- Acts claims Paul journeyed to many countries, regions, cities and towns to preach the Gospel including Antioch (Acts 11, 13, 14, 15, 18), Athens (Acts 17 and 18), Cilicia (Acts 15, 21, 22, 23, 27), Corinth (Acts 18, 19), Crete (Acts 27), Ephesus (Acts 18, 19, 20), Galatia (Acts 16, 18), Jerusalem (Acts 9, 12, 15, 21), Macedonia (Acts 16, 19, 20), Miletus (Acts 20), Philippi (Acts 16, 20), Rome (Acts 18, 19, 28), Syria (Acts 15, 18, 20, 21), Thessalonica (Acts 17), Troas (Acts 16, 20). Paul mentioned his trips to various cities and towns in his letters including Antioch (Galatians 2, 2 Timothy 3), Athens (1 Thessalonians 3), Cilicia (Galatians 1), Corinth (1 Corinthians 1, 2 Corinthians 1, 6, 7, 2 Timothy 4), Crete (Titus 1), Ephesus (1 Corinthians 15, 16, Ephesians 1, 1 Timothy 1, 2 Timothy 1, 4), Galatia (1 Corinthians 16, Galatians 1, 3, 2 Timothy 4), Jerusalem (Romans 15, 1 Corinthians 16, Galatians 1, 2, 4), Macedonia (Romans 15, 1 Corinthians 16, 2 Corinthians 1, 2, 7, 8, 9, 11, Philippians 4, 1 Thessalonians 1, 4, 1 Timothy 1), Miletus (2 Timothy 4), Philippi (Philippians 1, 4, 1 Thessalonians 2), Rome (Romans 1, 2 Timothy 1), Syria (Galatians 1), Thessalonica (Philippians 4, 2 Timothy 4), and Troas (2 Corinthians 2, 2 Timothy 4).
The author of Acts began referring to ‘we’ and ‘us’ in Acts 16 –
“Now when they had gone through Phrygia and the region of Galatia, they were forbidden by the Holy Spirit to preach the word in Asia. After they had come to Mysia, they tried to go into Bithynia, but the Spirit did not permit them. So passing by Mysia, they came down to Troas. And a vision appeared to Paul in the night. A man of Macedonia stood and pleaded with him, saying, ‘Come over to Macedonia and help us.’ Now after he had seen the vision, immediately we sought to go to Macedonia, concluding that the Lord had called us to preach the gospel to them.”Acts 16:6-10
The author of Acts used the ‘we’ and ‘us’ references in several sections of Acts. It may be that he used them as a testimony to his personal relationship with Paul and being an eyewitness to what God did through Paul’s preaching.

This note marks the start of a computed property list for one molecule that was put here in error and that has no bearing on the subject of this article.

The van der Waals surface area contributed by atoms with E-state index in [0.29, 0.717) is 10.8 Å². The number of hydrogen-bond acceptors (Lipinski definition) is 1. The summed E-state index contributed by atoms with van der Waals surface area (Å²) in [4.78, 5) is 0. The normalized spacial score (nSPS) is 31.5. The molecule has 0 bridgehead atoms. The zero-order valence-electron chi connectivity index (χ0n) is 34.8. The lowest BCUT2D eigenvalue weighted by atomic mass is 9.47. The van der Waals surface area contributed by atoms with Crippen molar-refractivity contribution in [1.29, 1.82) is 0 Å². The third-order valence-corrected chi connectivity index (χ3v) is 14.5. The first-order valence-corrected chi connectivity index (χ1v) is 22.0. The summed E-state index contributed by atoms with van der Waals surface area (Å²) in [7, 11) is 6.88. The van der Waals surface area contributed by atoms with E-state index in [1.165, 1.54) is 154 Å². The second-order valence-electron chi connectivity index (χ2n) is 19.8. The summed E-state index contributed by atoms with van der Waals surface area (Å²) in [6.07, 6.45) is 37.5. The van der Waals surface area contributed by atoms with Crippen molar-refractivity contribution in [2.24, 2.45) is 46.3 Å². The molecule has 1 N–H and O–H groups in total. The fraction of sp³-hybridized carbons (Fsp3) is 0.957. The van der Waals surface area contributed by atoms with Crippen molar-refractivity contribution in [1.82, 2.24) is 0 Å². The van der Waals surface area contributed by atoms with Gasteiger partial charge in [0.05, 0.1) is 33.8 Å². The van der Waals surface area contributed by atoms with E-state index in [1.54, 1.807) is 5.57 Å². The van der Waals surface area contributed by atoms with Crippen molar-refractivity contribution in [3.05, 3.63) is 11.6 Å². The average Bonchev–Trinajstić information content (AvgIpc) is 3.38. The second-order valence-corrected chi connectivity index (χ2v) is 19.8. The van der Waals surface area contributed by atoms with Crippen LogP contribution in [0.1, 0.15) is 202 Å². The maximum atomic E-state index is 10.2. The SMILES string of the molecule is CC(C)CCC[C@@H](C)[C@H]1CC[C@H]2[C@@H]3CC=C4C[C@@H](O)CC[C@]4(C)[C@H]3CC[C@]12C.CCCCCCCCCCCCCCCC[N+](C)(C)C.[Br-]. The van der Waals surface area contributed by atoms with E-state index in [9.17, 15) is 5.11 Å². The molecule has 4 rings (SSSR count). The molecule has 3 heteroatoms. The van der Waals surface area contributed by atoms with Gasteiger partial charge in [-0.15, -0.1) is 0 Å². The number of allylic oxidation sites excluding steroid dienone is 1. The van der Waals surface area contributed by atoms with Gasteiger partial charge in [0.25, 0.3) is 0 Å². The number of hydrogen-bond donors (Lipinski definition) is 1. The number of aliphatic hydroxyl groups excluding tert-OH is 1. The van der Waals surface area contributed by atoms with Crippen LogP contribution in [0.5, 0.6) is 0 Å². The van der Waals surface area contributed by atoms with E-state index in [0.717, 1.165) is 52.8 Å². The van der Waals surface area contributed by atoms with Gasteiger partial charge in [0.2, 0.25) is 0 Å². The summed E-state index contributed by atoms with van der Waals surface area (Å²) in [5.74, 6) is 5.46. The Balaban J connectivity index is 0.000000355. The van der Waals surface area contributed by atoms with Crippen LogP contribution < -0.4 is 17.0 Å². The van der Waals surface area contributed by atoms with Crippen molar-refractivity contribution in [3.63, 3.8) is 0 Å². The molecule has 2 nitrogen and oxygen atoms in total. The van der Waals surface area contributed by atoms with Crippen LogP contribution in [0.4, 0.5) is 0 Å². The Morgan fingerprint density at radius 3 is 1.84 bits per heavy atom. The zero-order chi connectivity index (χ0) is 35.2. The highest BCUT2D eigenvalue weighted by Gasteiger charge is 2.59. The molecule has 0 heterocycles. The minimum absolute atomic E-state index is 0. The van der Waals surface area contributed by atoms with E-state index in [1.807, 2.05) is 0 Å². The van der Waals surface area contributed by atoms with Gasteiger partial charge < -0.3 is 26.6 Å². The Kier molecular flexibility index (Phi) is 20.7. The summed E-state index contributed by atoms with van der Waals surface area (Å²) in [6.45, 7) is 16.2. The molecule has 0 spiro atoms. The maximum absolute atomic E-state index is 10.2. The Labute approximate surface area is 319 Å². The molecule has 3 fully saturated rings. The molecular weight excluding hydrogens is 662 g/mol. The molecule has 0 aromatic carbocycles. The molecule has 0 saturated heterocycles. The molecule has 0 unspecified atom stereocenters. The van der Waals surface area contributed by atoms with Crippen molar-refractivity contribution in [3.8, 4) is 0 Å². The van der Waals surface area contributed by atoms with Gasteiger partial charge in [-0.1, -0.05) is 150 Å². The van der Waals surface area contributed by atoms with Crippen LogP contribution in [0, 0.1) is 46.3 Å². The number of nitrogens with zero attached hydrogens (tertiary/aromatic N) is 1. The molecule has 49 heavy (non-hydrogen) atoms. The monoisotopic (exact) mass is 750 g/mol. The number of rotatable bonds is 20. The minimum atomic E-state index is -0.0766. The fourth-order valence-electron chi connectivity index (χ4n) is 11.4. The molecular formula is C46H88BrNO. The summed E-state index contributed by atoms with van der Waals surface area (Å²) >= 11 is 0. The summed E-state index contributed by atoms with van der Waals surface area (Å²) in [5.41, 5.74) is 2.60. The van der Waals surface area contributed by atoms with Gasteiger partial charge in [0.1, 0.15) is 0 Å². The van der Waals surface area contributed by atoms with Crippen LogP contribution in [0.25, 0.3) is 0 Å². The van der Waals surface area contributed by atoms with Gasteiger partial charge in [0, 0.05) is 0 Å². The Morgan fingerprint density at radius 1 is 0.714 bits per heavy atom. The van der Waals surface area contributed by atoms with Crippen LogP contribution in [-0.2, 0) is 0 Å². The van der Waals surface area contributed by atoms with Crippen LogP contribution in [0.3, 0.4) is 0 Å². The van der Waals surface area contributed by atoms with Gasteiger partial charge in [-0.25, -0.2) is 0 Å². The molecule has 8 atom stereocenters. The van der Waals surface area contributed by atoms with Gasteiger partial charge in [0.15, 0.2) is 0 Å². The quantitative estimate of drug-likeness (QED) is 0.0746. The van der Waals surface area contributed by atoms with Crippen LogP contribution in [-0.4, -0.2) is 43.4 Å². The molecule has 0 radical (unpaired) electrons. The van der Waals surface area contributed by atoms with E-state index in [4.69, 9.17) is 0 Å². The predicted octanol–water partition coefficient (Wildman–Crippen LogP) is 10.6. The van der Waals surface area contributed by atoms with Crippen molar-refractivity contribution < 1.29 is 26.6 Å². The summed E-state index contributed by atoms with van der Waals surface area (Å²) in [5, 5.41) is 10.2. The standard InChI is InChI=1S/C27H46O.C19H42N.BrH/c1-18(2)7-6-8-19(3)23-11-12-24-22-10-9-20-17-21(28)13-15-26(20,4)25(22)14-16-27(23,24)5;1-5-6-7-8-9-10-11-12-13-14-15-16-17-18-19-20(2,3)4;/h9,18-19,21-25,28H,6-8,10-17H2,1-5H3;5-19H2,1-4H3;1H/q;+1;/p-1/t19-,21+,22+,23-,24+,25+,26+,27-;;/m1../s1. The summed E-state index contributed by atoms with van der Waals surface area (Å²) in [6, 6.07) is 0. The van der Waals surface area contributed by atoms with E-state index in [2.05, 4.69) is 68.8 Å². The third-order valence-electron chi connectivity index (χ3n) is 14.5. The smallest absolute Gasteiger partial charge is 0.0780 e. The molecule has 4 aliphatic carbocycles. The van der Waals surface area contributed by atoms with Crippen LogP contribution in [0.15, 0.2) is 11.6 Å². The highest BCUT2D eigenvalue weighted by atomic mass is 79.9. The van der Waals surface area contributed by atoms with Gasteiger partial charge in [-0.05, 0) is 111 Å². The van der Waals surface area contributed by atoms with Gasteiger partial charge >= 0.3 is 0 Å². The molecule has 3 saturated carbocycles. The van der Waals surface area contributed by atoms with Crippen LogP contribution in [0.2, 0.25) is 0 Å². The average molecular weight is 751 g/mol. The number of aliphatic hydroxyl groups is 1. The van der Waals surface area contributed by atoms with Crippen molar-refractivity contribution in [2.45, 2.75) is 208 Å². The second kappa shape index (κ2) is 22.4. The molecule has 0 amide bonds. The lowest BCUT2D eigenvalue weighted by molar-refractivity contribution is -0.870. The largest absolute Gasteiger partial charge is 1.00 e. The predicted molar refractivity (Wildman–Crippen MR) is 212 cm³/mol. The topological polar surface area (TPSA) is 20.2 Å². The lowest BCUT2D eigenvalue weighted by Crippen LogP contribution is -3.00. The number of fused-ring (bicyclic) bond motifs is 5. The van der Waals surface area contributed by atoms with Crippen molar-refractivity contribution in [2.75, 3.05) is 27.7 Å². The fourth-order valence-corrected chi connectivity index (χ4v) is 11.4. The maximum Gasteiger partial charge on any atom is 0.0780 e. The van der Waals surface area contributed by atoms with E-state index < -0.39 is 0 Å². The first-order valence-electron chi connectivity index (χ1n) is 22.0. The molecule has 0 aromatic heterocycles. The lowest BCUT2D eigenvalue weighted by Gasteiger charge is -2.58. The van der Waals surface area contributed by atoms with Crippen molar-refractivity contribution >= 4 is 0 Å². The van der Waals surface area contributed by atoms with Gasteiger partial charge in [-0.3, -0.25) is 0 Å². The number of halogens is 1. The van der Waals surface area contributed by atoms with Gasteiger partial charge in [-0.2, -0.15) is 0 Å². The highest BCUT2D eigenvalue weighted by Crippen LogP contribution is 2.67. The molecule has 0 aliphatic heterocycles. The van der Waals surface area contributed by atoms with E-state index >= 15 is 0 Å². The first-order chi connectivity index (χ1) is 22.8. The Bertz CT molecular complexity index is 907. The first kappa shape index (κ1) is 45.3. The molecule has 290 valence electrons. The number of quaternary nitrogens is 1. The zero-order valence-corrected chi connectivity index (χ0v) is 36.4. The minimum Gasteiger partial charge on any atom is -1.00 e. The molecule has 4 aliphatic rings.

Here are several examples:
- “Now it happened, as we went to prayer …” (Acts 16:16)
- “This girl followed Paul and us …” (Acts 16:17)
- “These men, going ahead, waited for us at Troas. But we sailed away from Philippi .. where we stayed seven days.” (Acts 20:5-6)
- “Now it came to pass, that when we had departed .. finding a ship sailing over to Phoenicia, we went aboard and set sail. When we had sighted Cyprus, we passed it on the left .. finding disciples, we stayed there seven days .. when we had come to the end of those days, we departed .. we knelt down on the shore and prayed. When we had taken our leave of one another, we boarded the ship .. when we had finished our voyage from Tyre, we came to Ptolemais .. we who were Paul’s companions departed and came to Caesarea .. we stayed many days .. when we heard these things, both we and those from that place pleaded with him not to go up to Jerusalem .. we ceased, saying .. we packed and went up to Jerusalem. Also some of the disciples from Caesarea went with us .. And when we had come to Jerusalem, the brethren received us gladly …” (Acts 21:1-19)
- “And when it was decided that we should sail to Italy .. we put to sea .. we landed at Sidon .. When we put to sea from there, we sailed under the shelter of Cyrus .. And when we had sailed over the sea .. we came to Myra, a city of Lycia .. he put us on board .. When we had sailed slowly man days .. we sailed under the shelter of Crete .. we came to a place called Fair Havens .. when the ship was caught, and could not head into the wind, we let her drive .. we secured the skiff with difficulty .. because we were exceedingly tempest-tossed .. we threw the ship’s tackle overboard with our own hands .. no small tempest beat on us, all hope that we would be saved was finally given up .. fearing lest we should run aground .. (Acts 27:1-38)
- “And the natives showed us unusual kindness; for they kindled a fire and made us all welcome .. They also honored us in many ways; and when we departed, they provided such things as were necessary .. After three months we sailed in an Alexandrian ship .. And landing at Syracuse, we stayed three days. From there we circled round and reached Rhegium. And after one day the south wind blew; and the next day we came to Puteoli, where we found brethren .. And so we went toward Rome. And from there, when the brethren heard about us, they came to meet us .. when we came to Rome …” (Acts 28:1-16)
We will look at external evidences for Luke being the author of Acts in the next part of our special series, Convince Me There’s A God: The New Testament.
Scripture taken from the New King James Version®. Copyright © 1982 by Thomas Nelson. Used by permission. All rights reserved.